Nick Markakis is one of many pre-arbitration players around the league who has had his contract renewed in the last week or so. The Orioles and Markakis were not able to come to a long-term agreement and had to settle for another one year deal - $455,000, a $55,000 raise from 2007. He'll be eligible for arbitration for the first time following the 2008 season and should be looking at a sizable pay raise. Nevertheless, Markakis was disappointed that they couldn't get a long term deal done now. Such a deal would have paid him much more than the $455,000 he'll make this year.
Some players have come to long term agreements in their pre-arbitration years. Rockies shortstop, Troy Tulowitzki signed a 6 year, $30 million contract in January, which buys out his last 2 pre-arbitration years and all 3 years that he would be arbitration eligible. Deals such as these are usually good for both the player and the club. It gives the player security and a much quicker road to big bucks. The advantage for the club is that while they are paying more now, the yearly salaries agreed to during the arbitration years could end up being much less than the player would have received if he had gone to arbitration.
Contracts like Tulowitzki's are becoming more commonplace, but are still far from the norm. However, some players are showing a sense of entitlement to a big pay-day.
Brewers first baseman Prince Fielder and Phillies pitcher Cole Hamels have both openly spoken to the press about how they feel about their contract renewals. Fielder says that it's about respect, and he's not getting enough. Hamels called it an insult, a low blow. C'mon guys! Prince, the Brewers renewed your contract for $670,000; 50% more than they were required to. You need to sit back, look at where you are and try to gain some perspective.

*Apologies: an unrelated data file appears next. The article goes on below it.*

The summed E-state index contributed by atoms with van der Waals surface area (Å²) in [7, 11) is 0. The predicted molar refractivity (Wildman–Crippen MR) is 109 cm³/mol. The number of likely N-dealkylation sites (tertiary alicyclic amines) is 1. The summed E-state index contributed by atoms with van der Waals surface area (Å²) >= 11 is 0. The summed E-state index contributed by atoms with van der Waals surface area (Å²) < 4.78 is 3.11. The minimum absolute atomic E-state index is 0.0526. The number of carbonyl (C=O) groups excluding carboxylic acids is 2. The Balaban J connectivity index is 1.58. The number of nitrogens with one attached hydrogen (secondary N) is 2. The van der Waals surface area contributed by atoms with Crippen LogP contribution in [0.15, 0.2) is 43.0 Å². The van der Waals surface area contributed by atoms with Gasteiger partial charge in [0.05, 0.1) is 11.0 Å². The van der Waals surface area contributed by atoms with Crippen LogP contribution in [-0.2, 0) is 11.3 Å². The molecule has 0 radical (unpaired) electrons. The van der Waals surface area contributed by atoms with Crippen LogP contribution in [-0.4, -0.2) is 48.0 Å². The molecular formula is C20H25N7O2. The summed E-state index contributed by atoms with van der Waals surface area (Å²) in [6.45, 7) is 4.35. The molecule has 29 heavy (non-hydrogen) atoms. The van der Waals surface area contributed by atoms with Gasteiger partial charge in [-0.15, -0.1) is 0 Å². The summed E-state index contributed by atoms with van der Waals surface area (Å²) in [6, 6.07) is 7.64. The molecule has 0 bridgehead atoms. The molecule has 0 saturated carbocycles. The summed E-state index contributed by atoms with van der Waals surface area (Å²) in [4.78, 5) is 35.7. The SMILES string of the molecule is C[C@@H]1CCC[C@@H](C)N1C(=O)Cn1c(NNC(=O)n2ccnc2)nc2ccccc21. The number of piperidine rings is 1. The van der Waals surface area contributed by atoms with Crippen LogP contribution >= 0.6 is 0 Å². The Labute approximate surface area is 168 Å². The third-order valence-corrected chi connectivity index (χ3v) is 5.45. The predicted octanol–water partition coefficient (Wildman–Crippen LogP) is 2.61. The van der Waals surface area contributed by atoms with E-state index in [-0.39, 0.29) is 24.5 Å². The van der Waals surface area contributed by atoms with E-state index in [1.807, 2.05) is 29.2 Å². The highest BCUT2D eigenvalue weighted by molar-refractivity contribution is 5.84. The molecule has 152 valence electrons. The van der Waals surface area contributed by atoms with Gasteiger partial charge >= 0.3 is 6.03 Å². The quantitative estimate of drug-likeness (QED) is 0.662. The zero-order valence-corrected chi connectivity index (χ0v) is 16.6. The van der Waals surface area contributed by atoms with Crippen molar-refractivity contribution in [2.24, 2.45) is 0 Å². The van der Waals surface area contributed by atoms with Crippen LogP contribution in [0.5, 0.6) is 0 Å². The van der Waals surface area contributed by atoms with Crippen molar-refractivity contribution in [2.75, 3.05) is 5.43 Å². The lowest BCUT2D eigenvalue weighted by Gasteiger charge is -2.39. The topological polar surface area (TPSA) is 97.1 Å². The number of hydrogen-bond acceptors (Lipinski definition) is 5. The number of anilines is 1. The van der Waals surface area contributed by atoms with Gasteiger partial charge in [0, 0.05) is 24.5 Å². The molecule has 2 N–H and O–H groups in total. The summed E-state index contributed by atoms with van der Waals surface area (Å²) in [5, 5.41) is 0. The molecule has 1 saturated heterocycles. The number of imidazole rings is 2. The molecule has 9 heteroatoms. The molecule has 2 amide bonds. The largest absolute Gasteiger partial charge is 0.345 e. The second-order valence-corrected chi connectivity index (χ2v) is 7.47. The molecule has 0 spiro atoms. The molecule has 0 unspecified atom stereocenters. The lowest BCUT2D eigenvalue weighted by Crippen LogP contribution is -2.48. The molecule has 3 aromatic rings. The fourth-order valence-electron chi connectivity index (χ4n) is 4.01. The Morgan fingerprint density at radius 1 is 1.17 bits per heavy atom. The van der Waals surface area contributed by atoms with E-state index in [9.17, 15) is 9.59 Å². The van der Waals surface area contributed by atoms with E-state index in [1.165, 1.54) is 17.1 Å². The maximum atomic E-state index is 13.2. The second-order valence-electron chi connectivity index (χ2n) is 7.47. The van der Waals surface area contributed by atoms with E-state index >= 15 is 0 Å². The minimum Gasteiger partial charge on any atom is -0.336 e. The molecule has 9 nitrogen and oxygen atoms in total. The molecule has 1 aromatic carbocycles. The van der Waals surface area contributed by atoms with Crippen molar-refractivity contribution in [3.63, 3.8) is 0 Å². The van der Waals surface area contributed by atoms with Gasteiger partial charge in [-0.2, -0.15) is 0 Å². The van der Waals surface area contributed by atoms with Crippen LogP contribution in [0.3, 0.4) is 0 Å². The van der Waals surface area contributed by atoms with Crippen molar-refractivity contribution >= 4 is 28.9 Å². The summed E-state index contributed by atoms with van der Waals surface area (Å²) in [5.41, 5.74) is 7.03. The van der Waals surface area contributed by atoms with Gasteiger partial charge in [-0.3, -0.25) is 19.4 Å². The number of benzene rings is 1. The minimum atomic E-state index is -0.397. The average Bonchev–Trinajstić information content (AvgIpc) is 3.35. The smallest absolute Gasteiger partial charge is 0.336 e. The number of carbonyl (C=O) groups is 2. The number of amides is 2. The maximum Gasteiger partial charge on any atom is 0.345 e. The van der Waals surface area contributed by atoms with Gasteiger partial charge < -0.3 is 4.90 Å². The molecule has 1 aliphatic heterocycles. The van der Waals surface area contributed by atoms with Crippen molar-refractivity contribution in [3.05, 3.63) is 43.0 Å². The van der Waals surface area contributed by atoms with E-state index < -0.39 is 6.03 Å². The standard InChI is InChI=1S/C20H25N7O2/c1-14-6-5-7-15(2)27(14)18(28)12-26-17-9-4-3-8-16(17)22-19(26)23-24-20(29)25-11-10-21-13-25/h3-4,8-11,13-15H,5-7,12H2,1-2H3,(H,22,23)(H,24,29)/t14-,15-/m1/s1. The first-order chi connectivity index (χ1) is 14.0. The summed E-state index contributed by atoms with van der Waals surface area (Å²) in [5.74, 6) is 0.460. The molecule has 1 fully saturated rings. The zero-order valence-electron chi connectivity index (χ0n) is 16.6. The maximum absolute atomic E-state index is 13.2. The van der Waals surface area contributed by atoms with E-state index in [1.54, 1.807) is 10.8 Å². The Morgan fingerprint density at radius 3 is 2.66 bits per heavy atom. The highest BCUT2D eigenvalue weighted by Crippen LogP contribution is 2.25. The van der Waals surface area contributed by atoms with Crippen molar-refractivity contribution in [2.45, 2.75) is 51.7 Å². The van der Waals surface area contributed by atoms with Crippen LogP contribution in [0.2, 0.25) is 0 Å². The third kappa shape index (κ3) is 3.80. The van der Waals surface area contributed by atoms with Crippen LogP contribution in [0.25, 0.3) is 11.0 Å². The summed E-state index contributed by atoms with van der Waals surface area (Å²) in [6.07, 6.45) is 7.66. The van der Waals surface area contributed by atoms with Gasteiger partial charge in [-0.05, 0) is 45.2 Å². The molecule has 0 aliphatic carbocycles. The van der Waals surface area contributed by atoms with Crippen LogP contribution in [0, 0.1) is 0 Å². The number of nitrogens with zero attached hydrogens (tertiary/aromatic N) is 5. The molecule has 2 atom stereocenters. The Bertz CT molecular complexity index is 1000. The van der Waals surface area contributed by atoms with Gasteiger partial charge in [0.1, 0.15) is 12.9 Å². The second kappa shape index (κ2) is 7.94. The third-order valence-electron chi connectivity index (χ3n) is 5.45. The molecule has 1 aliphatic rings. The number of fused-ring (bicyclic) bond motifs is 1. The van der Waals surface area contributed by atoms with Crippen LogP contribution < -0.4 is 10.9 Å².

This is how the system works, fellas:
The first 3 full seasons that you are in the Major Leagues, you are only paid the major league minimum or slightly more. There might be slight increases; I'm not sure. Oops, I didn't do my homework. Anything more than that that your employer decides to pay you is just gravy. Be grateful and keep working.
After those 3 seasons, you are eligible for salary arbitration. Each year you will exchange figures with your employer. You will say what you think you are worth, and your employer will do the same. You are more than welcome to compromise and meet somewhere in the middle. In fact, most do. If you don't compromise, then it goes to court. A neutral arbitrator will listen to your arguments for why you deserve the salary you suggested and your employer will argue for the salary they suggested. The arbitrator will then decide which salary you deserve. It's one or the other now; there is no compromise.
After those 3 years of salary arbitration, you are a free agent and you can sign with any team you want, for however much money you can get from them.
This is the system that YOUR union, the MLB Players Association, agreed to. If you don't think the system is fair, take it up with them. If you're as good as you think you are, you'll still be around 4-5 years from now and you'll get your pay-day.
In the meantime, why don't you take advice from veteran Braves pitcher John Smoltz, who said, "It happens to everybody. Just [play]." The game is challenging enough when you're not upset.